Tuesday, November 18, 2008

The El Paso Paradox

The city of El Paso statistically and geographically has much going against it in regards to the standard assumptions about crime, yet it is one of the safest large cities in America. It was featured briefly in the Oscar winning movie “No Country for Old Men”. The movie presented the Texas border areas as wild lawless regions of cross border drug violence. The movie could not be more wrong.

In the El Paso metro, per capita income is well below the national average; a whopping 43% less than in Houston's metro, and even 23% less than the relatively poor San Antonio. Cities with high minority populations tend to have more crime as well. El Paso is 93% non-Anglo. Easy accessibility to guns is often blamed, erroneously, and we know that Texas is a very gun friendly state. Added to all of these is the fact that Ciudad Juarez, a city twice the size of El Paso and so violent that police officers are routinely gunned down by drug cartels, lies right across the Rio Grande.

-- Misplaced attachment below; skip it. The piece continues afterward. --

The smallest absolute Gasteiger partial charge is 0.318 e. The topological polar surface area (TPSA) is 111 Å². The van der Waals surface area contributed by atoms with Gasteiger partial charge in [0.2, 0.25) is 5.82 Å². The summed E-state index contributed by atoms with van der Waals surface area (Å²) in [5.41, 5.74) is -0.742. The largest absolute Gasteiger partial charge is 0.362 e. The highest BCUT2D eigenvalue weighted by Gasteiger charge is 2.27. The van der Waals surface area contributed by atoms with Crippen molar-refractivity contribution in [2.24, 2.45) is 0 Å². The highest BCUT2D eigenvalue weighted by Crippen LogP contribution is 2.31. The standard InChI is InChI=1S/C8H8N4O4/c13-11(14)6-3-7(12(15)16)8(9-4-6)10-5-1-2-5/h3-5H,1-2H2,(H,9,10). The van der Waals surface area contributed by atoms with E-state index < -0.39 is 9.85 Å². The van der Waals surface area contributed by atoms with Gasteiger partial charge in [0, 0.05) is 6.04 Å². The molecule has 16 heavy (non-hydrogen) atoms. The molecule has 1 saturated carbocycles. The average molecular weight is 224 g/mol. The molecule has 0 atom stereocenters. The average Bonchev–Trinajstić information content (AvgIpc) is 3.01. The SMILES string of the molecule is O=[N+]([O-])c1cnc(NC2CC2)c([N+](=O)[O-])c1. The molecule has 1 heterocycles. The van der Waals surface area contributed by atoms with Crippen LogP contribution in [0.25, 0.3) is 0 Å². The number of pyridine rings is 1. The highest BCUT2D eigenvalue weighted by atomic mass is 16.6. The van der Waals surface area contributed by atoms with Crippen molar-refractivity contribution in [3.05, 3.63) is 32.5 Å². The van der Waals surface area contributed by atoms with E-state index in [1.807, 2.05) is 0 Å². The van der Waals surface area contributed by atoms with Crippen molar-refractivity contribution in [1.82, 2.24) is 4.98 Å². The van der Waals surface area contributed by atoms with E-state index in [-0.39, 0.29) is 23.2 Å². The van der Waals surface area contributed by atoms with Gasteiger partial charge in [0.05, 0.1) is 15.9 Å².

Given all these headwinds, one would expect El Paso to be plagued with crime and murder. It isn’t, though. Not only does it not have a murder problem it is the 2nd safest urban center of at least 250,000 in the United States. It has a murder rate 1/3rd that of San Antonio and 1/5th that of Houston or Dallas. The city is so safe that it ranks better than cities with stellar reputations like San Diego, Portland (Oregon), and Seattle. It is even safer than a number of suburban cities in Texas like Grand Prairie, Carrollton, and Irving.

One might think that murder is just an exception to other violent crimes. Of the 72 cities above 250,000 reporting information to the FBI, El Paso ranks 7th best, ranking it just ahead of the Los Angeles suburb of Anaheim, home of Disneyland.

¿Qué está pasando con El Paso?

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